SUPREME COURT OF THE STATE OF NEW YORK Appellate Division, Fourth Judicial Department
March 15, 2013
THE PEOPLE OF THE STATE OF NEW YORK,
DONALD JULIUS, DEFENDANT-APPELLANT.
Appeal from a judgment of the Supreme Court, Erie County (Deborah A. Haendiges, J.), entered June 7, 2010.
People v Julius
Appellate Division, Fourth Department
Published by New York State Law Reporting Bureau pursuant to Judiciary Law § 431.
This opinion is uncorrected and subject to revision before publication in the Official Reports.
Released on March 15, 2013
PRESENT: SCUDDER, P.J., CENTRA, LINDLEY, SCONIERS, AND MARTOCHE, JJ.
The judgment revoked defendant's sentence of probation and imposed a sentence of imprisonment.
It is hereby ORDERED that the judgment so appealed from is unanimously affirmed.
Memorandum: Defendant appeals from a judgment revoking the sentence of probation previously imposed upon his conviction of sexual abuse in the first degree (Penal Law § 130.65 ) and sentencing him to, inter alia, a determinate term of incarceration of five years. Contrary to defendant's contention, we conclude that Supreme Court properly determined that the People established by the requisite "preponderance of the evidence" that defendant violated the terms and conditions of his probation (People v Ortiz, 94 AD3d 1436, 1436, lv denied 19 NY3d 999; see CPL 410.70 ; People v Pringle, 72 AD3d 1629, 1629, lv denied 15 NY3d 855; People v Van Every, 26 AD3d 777, 777). The evidence adduced at the hearing established that defendant had failed to obtain or maintain "legitimate verifiable employment," to undergo required evaluations, and to enroll in required treatment programs.
Relying on CPL 100.15 and 100.40 and juvenile delinquency cases, defendant further contends that the first, second and third declarations of delinquency were jurisdictionally defective because they failed to contain non-hearsay allegations. We reject that contention. First, CPL sections 100.15 (3) and 100.40 (1) (c) concern local criminal court accusatory instruments such as informations and misdemeanor and felony complaints. Those sections do not address the requirements for violation of probation (VOP) petitions, which are found in CPL article 410. Second, although Family Court Act § 360.2 (2) specifically requires that VOP petitions in juvenile delinquency proceedings contain "[n]onhearsay allegations . . . establish[ing], if true, every violation charged," there is no corresponding requirement in CPL article 410. At most, CPL 410.70 (2) requires that the court "file or cause to be filed . . . a statement setting forth the condition or conditions of the sentence violated and a reasonable description of the time, place and manner in which the violation occurred." There is no requirement that the statement contain non-hearsay allegations.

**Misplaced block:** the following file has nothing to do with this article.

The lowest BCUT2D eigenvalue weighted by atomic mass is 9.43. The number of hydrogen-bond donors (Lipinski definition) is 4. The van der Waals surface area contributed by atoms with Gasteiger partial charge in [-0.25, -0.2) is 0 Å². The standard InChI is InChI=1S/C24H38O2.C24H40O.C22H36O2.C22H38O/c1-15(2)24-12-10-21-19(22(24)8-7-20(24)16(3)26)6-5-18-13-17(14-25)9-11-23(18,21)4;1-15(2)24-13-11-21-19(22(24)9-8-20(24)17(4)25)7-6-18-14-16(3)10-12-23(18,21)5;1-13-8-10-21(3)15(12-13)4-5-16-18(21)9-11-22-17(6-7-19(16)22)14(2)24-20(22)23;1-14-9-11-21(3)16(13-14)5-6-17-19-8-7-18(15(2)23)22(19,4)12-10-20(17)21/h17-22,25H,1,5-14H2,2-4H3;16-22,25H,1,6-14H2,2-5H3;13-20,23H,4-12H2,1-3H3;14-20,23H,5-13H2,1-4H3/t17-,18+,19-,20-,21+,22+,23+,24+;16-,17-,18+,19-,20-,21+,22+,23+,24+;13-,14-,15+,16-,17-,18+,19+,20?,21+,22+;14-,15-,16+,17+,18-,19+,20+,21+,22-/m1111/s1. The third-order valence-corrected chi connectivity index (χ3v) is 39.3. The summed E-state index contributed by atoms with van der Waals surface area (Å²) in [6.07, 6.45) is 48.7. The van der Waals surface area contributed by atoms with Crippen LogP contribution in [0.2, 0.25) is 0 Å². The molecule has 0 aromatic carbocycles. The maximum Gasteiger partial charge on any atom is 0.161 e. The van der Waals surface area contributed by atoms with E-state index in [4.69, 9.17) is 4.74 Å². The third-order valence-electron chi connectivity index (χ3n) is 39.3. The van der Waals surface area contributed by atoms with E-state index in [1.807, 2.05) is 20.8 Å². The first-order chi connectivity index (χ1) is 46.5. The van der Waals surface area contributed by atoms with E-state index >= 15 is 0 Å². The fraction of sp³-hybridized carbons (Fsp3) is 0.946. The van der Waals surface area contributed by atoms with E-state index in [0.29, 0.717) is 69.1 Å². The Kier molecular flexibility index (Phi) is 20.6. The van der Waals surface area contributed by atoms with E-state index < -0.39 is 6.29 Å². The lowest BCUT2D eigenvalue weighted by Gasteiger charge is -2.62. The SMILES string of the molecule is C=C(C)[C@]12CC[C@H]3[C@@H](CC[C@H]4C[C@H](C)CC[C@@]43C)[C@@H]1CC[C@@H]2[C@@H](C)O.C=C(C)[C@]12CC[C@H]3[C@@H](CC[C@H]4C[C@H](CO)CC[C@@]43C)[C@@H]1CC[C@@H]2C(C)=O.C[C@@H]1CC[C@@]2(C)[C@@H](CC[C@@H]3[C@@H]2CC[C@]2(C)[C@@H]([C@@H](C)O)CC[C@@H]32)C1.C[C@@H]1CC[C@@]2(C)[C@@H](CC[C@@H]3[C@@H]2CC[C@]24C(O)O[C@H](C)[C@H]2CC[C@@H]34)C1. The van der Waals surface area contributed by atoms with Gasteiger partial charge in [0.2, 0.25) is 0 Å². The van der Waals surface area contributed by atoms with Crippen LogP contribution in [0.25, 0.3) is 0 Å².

In any event, we agree with the People that, were there such a requirement in the CPL, the reasoning of Matter of Markim Q. (7 NY3d 405, 410-411) would apply such that the lack of non-hearsay allegations in the VOP petition would not constitute a jurisdictional defect. "A VOP petition, [unlike an original accusatory instrument], is not the foundation of the court's jurisdiction. It does not commence a new proceeding, but is simply a new step in an existing one" (id. at 410).
The People correctly concede that defendant's waiver of the right to appeal with respect to the VOP admissions on the first and third declarations of delinquency was insufficient to encompass his challenge to the severity of the sentence imposed upon the VOP (see People v Maracle, 19 NY3d 925, 928). We nevertheless conclude that the sentence is not unduly harsh or severe. Entered: March 15, 2013 Frances E. Cafarell Clerk of the Court
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